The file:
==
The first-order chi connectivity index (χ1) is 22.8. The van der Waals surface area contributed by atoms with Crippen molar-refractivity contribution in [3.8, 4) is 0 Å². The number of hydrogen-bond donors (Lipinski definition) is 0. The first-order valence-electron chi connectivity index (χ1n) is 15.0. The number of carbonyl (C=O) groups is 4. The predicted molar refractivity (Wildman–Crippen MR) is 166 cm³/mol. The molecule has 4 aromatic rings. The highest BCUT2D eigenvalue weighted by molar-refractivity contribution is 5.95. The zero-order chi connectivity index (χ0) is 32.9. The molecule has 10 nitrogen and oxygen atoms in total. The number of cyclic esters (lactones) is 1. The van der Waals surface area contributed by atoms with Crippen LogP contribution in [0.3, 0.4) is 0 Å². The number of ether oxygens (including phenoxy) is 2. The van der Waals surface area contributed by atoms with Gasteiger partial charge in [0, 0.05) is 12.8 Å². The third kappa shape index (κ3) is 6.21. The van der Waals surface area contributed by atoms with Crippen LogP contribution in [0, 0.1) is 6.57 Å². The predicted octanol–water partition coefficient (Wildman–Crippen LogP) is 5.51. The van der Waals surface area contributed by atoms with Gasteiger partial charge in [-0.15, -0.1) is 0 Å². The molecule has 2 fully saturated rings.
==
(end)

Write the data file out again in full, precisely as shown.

The first-order chi connectivity index (χ1) is 22.8. The van der Waals surface area contributed by atoms with Crippen molar-refractivity contribution in [3.8, 4) is 0 Å². The number of hydrogen-bond donors (Lipinski definition) is 0. The first-order valence-electron chi connectivity index (χ1n) is 15.0. The number of carbonyl (C=O) groups is 4. The predicted molar refractivity (Wildman–Crippen MR) is 166 cm³/mol. The molecule has 4 aromatic rings. The highest BCUT2D eigenvalue weighted by molar-refractivity contribution is 5.95. The zero-order chi connectivity index (χ0) is 32.9. The molecule has 10 nitrogen and oxygen atoms in total. The number of cyclic esters (lactones) is 1. The van der Waals surface area contributed by atoms with Crippen LogP contribution in [0.3, 0.4) is 0 Å². The number of ether oxygens (including phenoxy) is 2. The van der Waals surface area contributed by atoms with Gasteiger partial charge in [0, 0.05) is 12.8 Å². The third kappa shape index (κ3) is 6.21. The van der Waals surface area contributed by atoms with Crippen LogP contribution in [0, 0.1) is 6.57 Å². The predicted octanol–water partition coefficient (Wildman–Crippen LogP) is 5.51. The van der Waals surface area contributed by atoms with Gasteiger partial charge in [-0.15, -0.1) is 0 Å². The molecule has 2 fully saturated rings.